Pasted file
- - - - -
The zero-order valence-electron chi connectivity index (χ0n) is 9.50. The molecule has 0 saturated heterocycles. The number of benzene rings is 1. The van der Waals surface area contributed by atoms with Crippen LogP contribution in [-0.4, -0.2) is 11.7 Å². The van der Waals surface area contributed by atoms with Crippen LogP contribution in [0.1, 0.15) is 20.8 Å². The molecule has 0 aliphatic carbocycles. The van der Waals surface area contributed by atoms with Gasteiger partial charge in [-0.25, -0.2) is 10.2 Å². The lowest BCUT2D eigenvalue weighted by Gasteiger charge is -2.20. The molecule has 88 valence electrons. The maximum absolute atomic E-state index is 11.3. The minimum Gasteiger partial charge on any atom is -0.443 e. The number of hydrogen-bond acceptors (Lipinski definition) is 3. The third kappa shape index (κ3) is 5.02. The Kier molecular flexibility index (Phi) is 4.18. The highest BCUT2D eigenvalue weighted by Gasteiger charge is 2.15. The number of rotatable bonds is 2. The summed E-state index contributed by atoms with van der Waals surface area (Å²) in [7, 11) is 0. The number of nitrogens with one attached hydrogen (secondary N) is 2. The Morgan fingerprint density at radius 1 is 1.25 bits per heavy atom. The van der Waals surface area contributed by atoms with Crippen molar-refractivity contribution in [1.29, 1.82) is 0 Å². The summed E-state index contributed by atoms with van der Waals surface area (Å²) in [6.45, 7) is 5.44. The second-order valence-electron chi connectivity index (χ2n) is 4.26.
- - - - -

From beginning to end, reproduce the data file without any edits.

The zero-order valence-electron chi connectivity index (χ0n) is 9.50. The molecule has 0 saturated heterocycles. The number of benzene rings is 1. The van der Waals surface area contributed by atoms with Crippen LogP contribution in [-0.4, -0.2) is 11.7 Å². The van der Waals surface area contributed by atoms with Crippen LogP contribution in [0.1, 0.15) is 20.8 Å². The molecule has 0 aliphatic carbocycles. The van der Waals surface area contributed by atoms with Gasteiger partial charge in [-0.25, -0.2) is 10.2 Å². The lowest BCUT2D eigenvalue weighted by Gasteiger charge is -2.20. The molecule has 88 valence electrons. The maximum absolute atomic E-state index is 11.3. The minimum Gasteiger partial charge on any atom is -0.443 e. The number of hydrogen-bond acceptors (Lipinski definition) is 3. The third kappa shape index (κ3) is 5.02. The Kier molecular flexibility index (Phi) is 4.18. The highest BCUT2D eigenvalue weighted by Gasteiger charge is 2.15. The number of rotatable bonds is 2. The summed E-state index contributed by atoms with van der Waals surface area (Å²) in [7, 11) is 0. The number of nitrogens with one attached hydrogen (secondary N) is 2. The Morgan fingerprint density at radius 1 is 1.25 bits per heavy atom. The van der Waals surface area contributed by atoms with Crippen molar-refractivity contribution in [1.29, 1.82) is 0 Å². The summed E-state index contributed by atoms with van der Waals surface area (Å²) in [6.45, 7) is 5.44. The second-order valence-electron chi connectivity index (χ2n) is 4.26.